Alzheimer’s disease and dementia progression and onset are linked to chronic sleep disturbances. Study lead Domenico Praticò explained, “The big biological question that we tried to address in this study is whether sleep disturbance is a risk factor to develop Alzheimer’s or is it something that manifests with the disease.”
The researchers initially looked at longitudinal studies that showed that people who reported chronic sleep disturbances were more likely to develop Alzheimer’s disease.
The researchers used Alzheimer’s mice models in which the rodents developed memory problems within one year.
The eight-week study involved mice when they were six months old – analogous to human mid-40s. The mice in on group were on a schedule to receive 12 hours of light and 12 hours of darkness, while the second group received 20 hours of light and only four hours of darkness, which meant reduced amount of sleep.
“At the end of the eight weeks, we didn’t initially observe anything that was obviously different between the two groups. However, when we tested the mice for memory, the group which had the reduced sleep demonstrated significant impairment in their working and retention memory, as well as their learning ability,” explained Praticὸ.
“Surprisingly, we didn’t see any difference between the two groups in the amyloid plaques. However, we did observe that the sleep disturbance group had a significant increase in the amount of tau protein that became phosphorylated and formed the tangles inside the brain’s neuronal cells,” he added.
Elevated levels of phosphorylated tau can disrupt the cells’ synaptic connection or their ability to transport a nutrient/chemical or transmit an electrical signal from one cell to another.
“Because of the tau’s abnormal phosphorylation, the sleep-deprived mice had a huge disruption of this synaptic connection. This disruption will eventually impair the brain’s ability for learning, forming new memory, and other cognitive functions, and contributes to Alzheimer’s disease,” Praticὸ continued.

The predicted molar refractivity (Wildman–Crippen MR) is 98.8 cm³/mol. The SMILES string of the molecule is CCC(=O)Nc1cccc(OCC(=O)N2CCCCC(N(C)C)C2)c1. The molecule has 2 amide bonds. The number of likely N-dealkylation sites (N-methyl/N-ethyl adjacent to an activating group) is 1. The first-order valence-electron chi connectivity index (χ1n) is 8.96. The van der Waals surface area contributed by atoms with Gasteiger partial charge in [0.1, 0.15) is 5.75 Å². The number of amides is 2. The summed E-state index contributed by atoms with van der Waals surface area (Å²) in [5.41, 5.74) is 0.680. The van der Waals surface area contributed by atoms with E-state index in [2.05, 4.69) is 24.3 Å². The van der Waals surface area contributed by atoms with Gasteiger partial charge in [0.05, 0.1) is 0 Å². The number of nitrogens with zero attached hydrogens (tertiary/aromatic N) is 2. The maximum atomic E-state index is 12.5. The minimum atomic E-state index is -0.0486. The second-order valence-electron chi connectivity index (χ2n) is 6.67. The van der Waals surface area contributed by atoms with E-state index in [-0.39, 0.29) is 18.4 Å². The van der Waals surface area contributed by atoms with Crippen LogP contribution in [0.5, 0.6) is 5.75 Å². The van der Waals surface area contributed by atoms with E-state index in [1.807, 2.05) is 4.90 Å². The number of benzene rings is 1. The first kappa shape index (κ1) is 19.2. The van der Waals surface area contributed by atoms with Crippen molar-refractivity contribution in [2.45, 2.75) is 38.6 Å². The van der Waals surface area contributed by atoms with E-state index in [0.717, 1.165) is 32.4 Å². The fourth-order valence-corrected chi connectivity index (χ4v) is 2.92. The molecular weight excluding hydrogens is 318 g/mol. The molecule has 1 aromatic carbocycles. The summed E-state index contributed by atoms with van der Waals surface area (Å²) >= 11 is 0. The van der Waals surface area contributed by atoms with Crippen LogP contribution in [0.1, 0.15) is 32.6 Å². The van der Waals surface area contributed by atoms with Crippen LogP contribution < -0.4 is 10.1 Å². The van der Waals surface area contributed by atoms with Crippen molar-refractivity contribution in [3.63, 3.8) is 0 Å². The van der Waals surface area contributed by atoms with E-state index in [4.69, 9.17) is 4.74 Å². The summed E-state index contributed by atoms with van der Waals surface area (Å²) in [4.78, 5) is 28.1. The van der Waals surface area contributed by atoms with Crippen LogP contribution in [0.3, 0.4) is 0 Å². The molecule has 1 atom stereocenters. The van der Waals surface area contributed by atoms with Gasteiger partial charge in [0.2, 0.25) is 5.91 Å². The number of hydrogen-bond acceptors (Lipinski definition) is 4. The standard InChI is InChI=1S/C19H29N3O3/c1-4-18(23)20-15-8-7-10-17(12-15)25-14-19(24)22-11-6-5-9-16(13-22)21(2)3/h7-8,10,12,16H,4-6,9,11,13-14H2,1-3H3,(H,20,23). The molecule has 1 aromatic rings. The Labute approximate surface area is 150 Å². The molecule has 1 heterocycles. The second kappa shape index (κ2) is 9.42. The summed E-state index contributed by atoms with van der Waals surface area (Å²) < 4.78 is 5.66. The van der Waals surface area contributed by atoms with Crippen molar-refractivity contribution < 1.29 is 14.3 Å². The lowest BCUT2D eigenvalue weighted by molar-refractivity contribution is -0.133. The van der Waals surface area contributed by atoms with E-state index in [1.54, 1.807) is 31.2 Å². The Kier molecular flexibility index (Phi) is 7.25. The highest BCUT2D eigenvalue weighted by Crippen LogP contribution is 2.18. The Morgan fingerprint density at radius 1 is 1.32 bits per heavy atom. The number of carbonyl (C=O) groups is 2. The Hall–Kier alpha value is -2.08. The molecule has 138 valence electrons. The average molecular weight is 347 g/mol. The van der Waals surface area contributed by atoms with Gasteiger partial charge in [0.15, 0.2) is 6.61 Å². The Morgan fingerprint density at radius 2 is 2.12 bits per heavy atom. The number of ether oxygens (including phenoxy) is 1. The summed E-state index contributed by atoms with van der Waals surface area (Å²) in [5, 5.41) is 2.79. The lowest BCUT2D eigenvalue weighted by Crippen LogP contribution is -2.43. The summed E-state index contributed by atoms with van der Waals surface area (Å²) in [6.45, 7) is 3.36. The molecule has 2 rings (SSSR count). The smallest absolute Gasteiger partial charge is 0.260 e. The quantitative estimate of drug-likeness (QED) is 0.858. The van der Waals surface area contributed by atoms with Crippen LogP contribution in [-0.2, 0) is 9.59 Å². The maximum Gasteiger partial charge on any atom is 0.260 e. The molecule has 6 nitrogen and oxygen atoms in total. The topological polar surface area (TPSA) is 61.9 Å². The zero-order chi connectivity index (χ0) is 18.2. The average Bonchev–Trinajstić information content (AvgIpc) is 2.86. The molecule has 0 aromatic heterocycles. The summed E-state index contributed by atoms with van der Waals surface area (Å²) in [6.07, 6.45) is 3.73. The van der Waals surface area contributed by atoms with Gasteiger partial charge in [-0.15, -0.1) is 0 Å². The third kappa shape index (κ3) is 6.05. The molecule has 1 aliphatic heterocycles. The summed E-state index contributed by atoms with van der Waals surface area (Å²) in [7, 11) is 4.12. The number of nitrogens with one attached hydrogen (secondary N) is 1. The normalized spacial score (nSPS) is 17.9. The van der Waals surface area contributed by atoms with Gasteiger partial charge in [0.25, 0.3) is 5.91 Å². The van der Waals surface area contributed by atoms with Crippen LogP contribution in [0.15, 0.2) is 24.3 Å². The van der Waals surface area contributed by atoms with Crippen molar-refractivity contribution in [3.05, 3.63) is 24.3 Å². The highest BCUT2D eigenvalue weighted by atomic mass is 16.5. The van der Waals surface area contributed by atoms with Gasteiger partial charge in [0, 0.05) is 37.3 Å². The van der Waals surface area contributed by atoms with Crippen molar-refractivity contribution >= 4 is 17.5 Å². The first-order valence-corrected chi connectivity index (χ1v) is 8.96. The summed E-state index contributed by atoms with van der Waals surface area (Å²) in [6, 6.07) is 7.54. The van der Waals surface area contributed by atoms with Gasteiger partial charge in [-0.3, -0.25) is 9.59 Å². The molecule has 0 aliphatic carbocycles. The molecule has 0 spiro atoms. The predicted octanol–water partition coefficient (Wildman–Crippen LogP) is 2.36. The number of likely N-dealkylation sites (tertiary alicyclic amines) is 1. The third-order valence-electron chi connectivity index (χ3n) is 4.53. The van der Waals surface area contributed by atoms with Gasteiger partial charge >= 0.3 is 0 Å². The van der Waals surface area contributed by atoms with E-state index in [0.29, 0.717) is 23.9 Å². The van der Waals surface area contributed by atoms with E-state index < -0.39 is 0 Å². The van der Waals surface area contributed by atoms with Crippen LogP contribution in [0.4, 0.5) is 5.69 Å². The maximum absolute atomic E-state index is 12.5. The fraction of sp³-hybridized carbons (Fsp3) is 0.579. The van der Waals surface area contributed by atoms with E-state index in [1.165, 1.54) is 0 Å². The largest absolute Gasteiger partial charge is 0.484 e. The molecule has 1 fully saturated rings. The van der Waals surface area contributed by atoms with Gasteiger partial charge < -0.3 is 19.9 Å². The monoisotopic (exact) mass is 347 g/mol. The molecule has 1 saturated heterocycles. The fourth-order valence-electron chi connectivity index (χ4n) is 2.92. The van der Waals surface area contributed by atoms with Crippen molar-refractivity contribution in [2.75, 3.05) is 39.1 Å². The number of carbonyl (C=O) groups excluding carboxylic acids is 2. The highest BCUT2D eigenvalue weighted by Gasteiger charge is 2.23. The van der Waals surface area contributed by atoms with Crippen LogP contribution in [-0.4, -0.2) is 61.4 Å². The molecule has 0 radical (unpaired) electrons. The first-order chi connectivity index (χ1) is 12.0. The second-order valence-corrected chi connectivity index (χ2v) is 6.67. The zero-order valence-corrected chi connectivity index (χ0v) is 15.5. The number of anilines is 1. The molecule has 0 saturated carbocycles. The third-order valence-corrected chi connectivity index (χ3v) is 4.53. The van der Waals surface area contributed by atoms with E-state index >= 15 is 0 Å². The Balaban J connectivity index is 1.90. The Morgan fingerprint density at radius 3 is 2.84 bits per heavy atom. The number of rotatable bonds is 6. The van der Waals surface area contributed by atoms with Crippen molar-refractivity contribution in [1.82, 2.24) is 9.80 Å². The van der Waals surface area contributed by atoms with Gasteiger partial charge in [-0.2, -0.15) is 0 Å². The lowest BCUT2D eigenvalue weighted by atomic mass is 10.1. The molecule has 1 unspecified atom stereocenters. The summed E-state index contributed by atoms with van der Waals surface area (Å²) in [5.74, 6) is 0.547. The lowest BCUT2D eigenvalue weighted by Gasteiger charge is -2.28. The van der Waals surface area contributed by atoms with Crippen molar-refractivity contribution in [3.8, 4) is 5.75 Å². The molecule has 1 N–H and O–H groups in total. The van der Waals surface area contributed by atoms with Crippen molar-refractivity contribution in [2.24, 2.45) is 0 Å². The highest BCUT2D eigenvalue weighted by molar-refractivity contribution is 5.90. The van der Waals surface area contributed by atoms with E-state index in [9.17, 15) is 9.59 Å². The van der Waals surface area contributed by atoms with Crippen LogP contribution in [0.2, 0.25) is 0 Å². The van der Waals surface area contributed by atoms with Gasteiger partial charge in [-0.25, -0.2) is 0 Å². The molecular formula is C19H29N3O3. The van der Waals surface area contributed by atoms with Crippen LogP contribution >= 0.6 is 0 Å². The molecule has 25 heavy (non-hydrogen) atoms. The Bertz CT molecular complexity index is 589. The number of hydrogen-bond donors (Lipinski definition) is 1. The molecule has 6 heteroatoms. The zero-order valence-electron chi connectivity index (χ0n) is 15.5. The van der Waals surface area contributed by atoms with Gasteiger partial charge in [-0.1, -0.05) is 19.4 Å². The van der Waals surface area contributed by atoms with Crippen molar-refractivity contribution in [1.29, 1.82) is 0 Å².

Sleep deprivation was found to speed up Alzheimer’s pathology, which means that sleep deprivation may act as a trigger of tau phosphorylation.
The researchers concluded that sleep disturbances are an environmental risk factor for Alzheimer’s disease.
An alternative study found that self-reported sleep disturbances are linked to higher Alzheimer’s disease risk in men. The researchers followed over 1,000 men. Study lead and sleep researcher Christian Benedict explained, “We demonstrate that men with self-reported sleep disturbances run a 1.5-fold higher risk to develop Alzheimer’s disease than those without reports of sleep disturbances during a 40-year follow-up period. The later the self-reported sleep disturbance was found, the higher the risk was for developing Alzheimer’s disease. These findings suggest that strategies aimed at improving sleep quality in late life may help reduce the risk to develop Alzheimer’s disease.”
“Importantly, there are several lifestyle factors, such as exercise, that can influence your brain’s health. Thus, it must be borne in mind that a multifaceted lifestyle approach comprising good sleep habits is essential for maintaining brain health as you age,” Benedict added.
In his earlier research, Benedict found that a single night of sleep deprivation increased blood concentration of molecules that can contribute to acute brain damage.
In a cross-sectional study of 70 men, the researchers aimed to determine if there is an association between self-reported sleep disturbances and beta-amyloid deposition.
The researchers found that shorter sleep duration and poorer sleep quality were linked to a greater Alzheimer’s disease progression. Additional research is required to determine whether sleep disturbances are a cause or an accelerator of Alzheimer’s disease.